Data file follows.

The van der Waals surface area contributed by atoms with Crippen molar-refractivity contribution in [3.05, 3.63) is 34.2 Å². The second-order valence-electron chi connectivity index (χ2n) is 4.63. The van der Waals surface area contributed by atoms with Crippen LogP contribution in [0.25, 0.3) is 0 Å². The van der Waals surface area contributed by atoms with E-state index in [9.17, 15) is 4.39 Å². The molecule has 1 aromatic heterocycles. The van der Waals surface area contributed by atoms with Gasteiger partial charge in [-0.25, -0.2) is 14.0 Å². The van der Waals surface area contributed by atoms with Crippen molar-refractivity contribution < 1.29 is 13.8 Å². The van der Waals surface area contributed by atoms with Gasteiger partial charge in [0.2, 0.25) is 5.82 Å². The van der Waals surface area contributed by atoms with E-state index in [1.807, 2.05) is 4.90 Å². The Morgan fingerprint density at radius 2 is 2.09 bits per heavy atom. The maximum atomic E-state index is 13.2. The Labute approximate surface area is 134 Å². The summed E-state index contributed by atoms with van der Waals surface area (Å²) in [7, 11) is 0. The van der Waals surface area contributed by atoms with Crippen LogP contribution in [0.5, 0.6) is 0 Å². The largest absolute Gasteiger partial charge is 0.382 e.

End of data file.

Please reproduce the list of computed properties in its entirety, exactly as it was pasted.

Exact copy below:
The van der Waals surface area contributed by atoms with Crippen molar-refractivity contribution in [3.05, 3.63) is 34.2 Å². The second-order valence-electron chi connectivity index (χ2n) is 4.63. The van der Waals surface area contributed by atoms with Crippen LogP contribution in [0.25, 0.3) is 0 Å². The van der Waals surface area contributed by atoms with E-state index in [9.17, 15) is 4.39 Å². The molecule has 1 aromatic heterocycles. The van der Waals surface area contributed by atoms with Gasteiger partial charge in [-0.25, -0.2) is 14.0 Å². The van der Waals surface area contributed by atoms with Crippen molar-refractivity contribution < 1.29 is 13.8 Å². The van der Waals surface area contributed by atoms with Gasteiger partial charge in [0.2, 0.25) is 5.82 Å². The van der Waals surface area contributed by atoms with E-state index in [1.807, 2.05) is 4.90 Å². The Morgan fingerprint density at radius 2 is 2.09 bits per heavy atom. The maximum atomic E-state index is 13.2. The Labute approximate surface area is 134 Å². The summed E-state index contributed by atoms with van der Waals surface area (Å²) in [7, 11) is 0. The van der Waals surface area contributed by atoms with Crippen LogP contribution in [0.5, 0.6) is 0 Å². The largest absolute Gasteiger partial charge is 0.382 e.